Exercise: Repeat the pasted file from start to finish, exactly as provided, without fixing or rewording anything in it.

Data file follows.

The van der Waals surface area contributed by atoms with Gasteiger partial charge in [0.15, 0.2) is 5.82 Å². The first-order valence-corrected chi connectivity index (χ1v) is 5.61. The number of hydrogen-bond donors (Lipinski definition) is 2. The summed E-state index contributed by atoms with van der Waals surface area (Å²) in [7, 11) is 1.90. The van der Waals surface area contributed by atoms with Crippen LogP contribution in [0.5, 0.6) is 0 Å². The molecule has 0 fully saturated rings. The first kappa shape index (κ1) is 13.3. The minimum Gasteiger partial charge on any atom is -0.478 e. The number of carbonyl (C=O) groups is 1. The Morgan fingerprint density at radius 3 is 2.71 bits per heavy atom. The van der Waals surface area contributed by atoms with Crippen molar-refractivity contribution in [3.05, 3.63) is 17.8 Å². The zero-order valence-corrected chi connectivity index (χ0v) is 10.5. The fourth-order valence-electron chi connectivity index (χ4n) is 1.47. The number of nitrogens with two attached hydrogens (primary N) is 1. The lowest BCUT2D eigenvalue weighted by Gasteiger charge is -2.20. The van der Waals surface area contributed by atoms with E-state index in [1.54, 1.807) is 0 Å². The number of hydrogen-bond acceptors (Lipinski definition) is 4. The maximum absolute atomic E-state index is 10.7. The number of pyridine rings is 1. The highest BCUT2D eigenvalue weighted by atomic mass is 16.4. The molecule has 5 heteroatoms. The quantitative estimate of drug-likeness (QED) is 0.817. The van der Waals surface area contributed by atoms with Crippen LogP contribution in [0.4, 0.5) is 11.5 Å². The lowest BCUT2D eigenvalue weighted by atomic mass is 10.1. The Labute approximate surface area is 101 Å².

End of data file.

The van der Waals surface area contributed by atoms with Gasteiger partial charge in [0.15, 0.2) is 5.82 Å². The first-order valence-corrected chi connectivity index (χ1v) is 5.61. The number of hydrogen-bond donors (Lipinski definition) is 2. The summed E-state index contributed by atoms with van der Waals surface area (Å²) in [7, 11) is 1.90. The van der Waals surface area contributed by atoms with Crippen LogP contribution in [0.5, 0.6) is 0 Å². The molecule has 0 fully saturated rings. The first kappa shape index (κ1) is 13.3. The minimum Gasteiger partial charge on any atom is -0.478 e. The number of carbonyl (C=O) groups is 1. The Morgan fingerprint density at radius 3 is 2.71 bits per heavy atom. The van der Waals surface area contributed by atoms with Crippen molar-refractivity contribution in [3.05, 3.63) is 17.8 Å². The zero-order valence-corrected chi connectivity index (χ0v) is 10.5. The fourth-order valence-electron chi connectivity index (χ4n) is 1.47. The number of nitrogens with two attached hydrogens (primary N) is 1. The lowest BCUT2D eigenvalue weighted by Gasteiger charge is -2.20. The van der Waals surface area contributed by atoms with E-state index in [1.54, 1.807) is 0 Å². The number of hydrogen-bond acceptors (Lipinski definition) is 4. The maximum absolute atomic E-state index is 10.7. The number of pyridine rings is 1. The highest BCUT2D eigenvalue weighted by atomic mass is 16.4. The molecule has 5 heteroatoms. The quantitative estimate of drug-likeness (QED) is 0.817. The van der Waals surface area contributed by atoms with Crippen LogP contribution in [0.4, 0.5) is 11.5 Å². The lowest BCUT2D eigenvalue weighted by atomic mass is 10.1. The Labute approximate surface area is 101 Å².